A soldier’s pet becomes famous.
During a short stop on a train ride across Canada during World War I, veterinarian-turned-soldier Harry Colebourn buys an orphaned bear cub he sees at a station. He names her Winnipeg for his company’s hometown; it’s quickly shortened to Winnie. He and his fellow soldiers take her along to England and keep her as a pet until the company leaves to fight in France. Harry finds her a home at the London Zoo, where she entertains generations of children, including young Christopher Robin, who renames his bear after her. Though she mentions A.A. Milne’s book, Walker’s narrative focuses on the bear. Opening and closing spreads of black-and-white photographs attest to the story’s truth; the misty edges of Voss’ ink-and-watercolor illustrations, from vignettes to full-page spreads, suggest its place in history. Readers see the appealing bear clinging to Harry as a young cub, climbing all over him in a game of “hide-and-seek-biscuits,” looking at them apprehensively over Harry’s shoulder during the ride to the zoo, and, fully grown, being hugged and ridden by children. An author’s note expands on Harry’s story and adds some facts on black bears and Milne’s children’s books.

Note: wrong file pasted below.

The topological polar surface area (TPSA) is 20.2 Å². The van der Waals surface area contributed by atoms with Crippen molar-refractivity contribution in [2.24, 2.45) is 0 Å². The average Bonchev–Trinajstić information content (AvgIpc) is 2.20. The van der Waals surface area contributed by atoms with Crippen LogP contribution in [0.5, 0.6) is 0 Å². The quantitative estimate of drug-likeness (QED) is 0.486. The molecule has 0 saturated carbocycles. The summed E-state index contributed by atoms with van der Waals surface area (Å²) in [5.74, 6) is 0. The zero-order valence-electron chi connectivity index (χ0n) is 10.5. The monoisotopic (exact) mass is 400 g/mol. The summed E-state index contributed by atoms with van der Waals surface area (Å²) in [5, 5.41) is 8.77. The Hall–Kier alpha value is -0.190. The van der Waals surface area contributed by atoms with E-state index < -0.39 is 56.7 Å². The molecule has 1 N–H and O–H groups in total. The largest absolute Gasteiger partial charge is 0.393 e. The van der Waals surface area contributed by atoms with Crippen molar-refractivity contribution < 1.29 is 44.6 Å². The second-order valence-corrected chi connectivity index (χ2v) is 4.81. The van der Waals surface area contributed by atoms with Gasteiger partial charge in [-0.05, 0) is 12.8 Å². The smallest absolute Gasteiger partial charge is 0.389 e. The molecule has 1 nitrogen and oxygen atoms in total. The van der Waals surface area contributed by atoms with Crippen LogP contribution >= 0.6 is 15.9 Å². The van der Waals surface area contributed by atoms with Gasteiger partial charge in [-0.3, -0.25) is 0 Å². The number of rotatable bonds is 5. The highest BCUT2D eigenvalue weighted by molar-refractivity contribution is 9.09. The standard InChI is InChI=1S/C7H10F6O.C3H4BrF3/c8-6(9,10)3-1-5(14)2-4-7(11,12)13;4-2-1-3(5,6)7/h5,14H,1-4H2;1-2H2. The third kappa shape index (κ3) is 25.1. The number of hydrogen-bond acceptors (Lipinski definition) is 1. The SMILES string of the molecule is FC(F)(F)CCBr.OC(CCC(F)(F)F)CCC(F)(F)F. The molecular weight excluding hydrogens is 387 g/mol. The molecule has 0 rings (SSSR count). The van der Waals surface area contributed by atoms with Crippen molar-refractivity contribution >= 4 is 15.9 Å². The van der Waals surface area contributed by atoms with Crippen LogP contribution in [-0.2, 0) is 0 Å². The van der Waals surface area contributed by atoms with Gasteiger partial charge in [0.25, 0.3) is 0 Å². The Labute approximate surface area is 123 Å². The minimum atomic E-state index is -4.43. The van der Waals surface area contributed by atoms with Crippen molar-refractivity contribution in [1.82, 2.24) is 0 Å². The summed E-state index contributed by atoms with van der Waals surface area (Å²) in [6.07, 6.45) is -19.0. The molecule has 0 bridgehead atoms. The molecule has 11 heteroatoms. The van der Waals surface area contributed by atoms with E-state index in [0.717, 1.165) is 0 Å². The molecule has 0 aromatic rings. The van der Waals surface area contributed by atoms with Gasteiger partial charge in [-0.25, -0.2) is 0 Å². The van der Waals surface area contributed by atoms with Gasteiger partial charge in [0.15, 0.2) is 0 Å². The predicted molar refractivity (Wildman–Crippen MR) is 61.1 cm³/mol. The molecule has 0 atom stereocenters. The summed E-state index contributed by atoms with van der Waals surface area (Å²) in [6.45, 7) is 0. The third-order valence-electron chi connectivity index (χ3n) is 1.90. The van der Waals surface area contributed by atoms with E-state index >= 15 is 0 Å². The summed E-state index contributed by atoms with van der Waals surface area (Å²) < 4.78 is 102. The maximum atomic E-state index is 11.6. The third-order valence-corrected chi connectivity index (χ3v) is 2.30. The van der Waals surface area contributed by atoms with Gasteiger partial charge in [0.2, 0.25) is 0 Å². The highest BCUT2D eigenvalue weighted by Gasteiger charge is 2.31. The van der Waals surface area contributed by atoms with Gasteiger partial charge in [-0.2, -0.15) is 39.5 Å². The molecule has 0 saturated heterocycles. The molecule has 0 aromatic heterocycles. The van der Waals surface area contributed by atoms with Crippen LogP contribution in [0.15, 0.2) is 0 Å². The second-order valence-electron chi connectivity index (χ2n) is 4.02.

Ideal for Winnie-the-Pooh fans, this clear, straightforward biography reveals the bear behind the tale. (sources, websites) (Informational picture book. 4-8)